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Josef is in the Stable



Directed by Sonja Toepfer  | Reviewed by Anushka Dutta

‘Josef is in the Stable’ is a non-fictional depiction of the Nazi-Era in the form of a documentary, written and narrated by a German clinical psychiatrist, Dr Friedhelm Röder. While working in the German countryside, he investigated and researched the execution of Josef Jurkiewicz, a Polish forced laborer in Germany during World War II, and the physical and psychological systematic subjugation of his lover, Luise. Through his narration based on documented research and contemporary witnesses, Röder brings to light the frighteningly effective indoctrination of the German residents during this time.

The film has a linear plot, predominantly based on facts and figures. It opens with an enactment of a man on the verge of losing his sanity, while unsettling music plays in the background. The mood of the documentary is heavily set in these six minutes, where we witness the insufferable agony and anguish confined in an asphyxiating chamber. This dingy, somber chamber perhaps signifies the ‘stable’ in the title. The opening scene is followed by five Acts, namely, Act I: Josef and Luise, Act II: In Custody, Act III: The Execution, Act IV: Luise and Franz, Act V: Last Chapter, and ends with an Epilogue. Each act is complemented with its unique props, natural moods, colour concepts, symbols and cinematic effects. At the end of the film, one might wonder whether the opening scene was merely a performance or a natural reaction of Dr Röder to the diabolical and sadistic Nazi ideologies and tactics to keep the common people under their administration.

When Poland surrendered their defeat to the Allied Forces, their army men were taken into custody by Germany and compelled to become slave laborers. Josef, with his prior knowledge of dairy farming, gets appointed to Franz’s farm. Not only do they get along as master and subordinate, but it is also here that he comes across Luise, Franz’s sister. When Franz gets drafted into military service, Josef takes up the management of the farm. Over time, Josef and Luise get intimate and as a result of this love affair, Luise gets pregnant with Josef’s child. It is for this crime of love that Josef is condemned to death and Luise chastised by the murder of her infant, by the telekinetic, authoritarian government systems regulated by automatons. But the real enemy perhaps is the inherent apathy and indifference of mankind.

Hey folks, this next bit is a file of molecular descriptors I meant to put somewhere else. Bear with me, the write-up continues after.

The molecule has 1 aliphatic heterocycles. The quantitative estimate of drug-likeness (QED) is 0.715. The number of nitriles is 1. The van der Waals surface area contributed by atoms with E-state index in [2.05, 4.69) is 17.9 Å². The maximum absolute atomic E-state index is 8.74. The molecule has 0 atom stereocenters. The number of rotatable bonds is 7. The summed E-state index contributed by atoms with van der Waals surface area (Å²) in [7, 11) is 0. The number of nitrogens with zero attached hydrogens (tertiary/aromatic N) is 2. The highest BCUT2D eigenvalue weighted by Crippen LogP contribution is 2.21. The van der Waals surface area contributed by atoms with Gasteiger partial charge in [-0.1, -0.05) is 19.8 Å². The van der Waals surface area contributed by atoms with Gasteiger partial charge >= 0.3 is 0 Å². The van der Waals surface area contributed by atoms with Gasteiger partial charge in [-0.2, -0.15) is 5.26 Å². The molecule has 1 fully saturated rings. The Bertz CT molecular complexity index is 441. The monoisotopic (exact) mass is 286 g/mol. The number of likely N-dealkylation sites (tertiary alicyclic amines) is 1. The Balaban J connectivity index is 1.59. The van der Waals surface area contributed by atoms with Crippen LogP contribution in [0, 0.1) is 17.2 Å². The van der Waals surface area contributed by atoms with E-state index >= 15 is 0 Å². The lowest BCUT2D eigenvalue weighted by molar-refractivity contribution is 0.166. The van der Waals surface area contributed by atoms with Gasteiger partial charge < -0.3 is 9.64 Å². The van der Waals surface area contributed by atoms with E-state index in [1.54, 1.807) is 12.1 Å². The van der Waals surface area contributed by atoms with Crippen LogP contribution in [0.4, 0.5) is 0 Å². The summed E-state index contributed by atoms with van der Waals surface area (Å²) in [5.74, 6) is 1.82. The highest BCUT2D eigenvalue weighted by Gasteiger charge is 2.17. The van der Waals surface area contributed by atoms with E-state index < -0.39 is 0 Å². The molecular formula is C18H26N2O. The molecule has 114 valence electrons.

To highlight this point, one can take the instance of Josef’s execution in front of his fellow Polish forced laborers. Here, Dr Röder gives the account of one of the witnesses, a twelve-year-old boy who watched the murder out of sheer curiosity and marvel. Moreover, the bloodthirsty bureaucratic puppet masters in the name of a government were alarmingly methodical, streamlined and productive. Through the execution of Josef, they conditioned the minds of the spectators to intake only the outcome of disobedience and indiscipline but prevented any lingering trauma to ensure optimal productivity. Furthermore, the coffin with Josef’s corpse gets transported to the anatomy lab of the University of Marburg for the dissection of muscles. “The purpose of the muscles’ dissection is to teach medical students the functions of muscles.” It is petrifying how one gets hanged for the ‘sinful’ act of consensual and mutual love and the slaughter, in some twisted way, gets transfigured into the purpose of educational and social progress.

Filmmaker and artist, Sonja Toepfer has skillfully given a cinematic form to the horrors in Röder’s research. The contrasting light and dark effects of cinematography elevates the scenery and background and helps gain clarity. The shot positions through this documentary aim to engross the spectators. The narrative of Dr Friedhelm Röder has a hypnotizing effect on the audience. This documentary experimental film is not shot in historically accurate locations but is dramatically removed from the individual domains to allow a psychological introspection of the events. These shots are dominantly taken in the countryside – a rural slaughterhouse, deserted ski jump and sawmill, a torched mill, grazing lands and so on. ‘Josef is in the Stable’ is colored by socio-political propagandas and bestiality. This work of art can potentially arouse horrid yet gripping emotions in its audience.

Anushka Dutta is a student of English Honours, and a part-time content writer. A writer, singer and an artist; they have worked as an ambassador for Japan Film Festival in 2020 organized in Kolkata, India. They are a professional singer and have done playback singing in movies.


  1. Thank you for the deep understanding of the soul of the film! The opening performance is the only fictive part of the film. Friedhelm incorporates Josef facing horrifying imprisonment. The emotions during ten years of investigation and meeting with people, who are part of the story, form the way of Friedhelm’s narrating. The film ends with dignifying the victims and with grief and peace after decades of silent suffering.
    The chamber is the historic stable of the old timber house Sonja inherited from her mother. This building is just in the process of changing to become a new living place and a cultural center called Holla Haus.
    Thank you for depicting the universal message of our film!
    Sonja & Friedhelm


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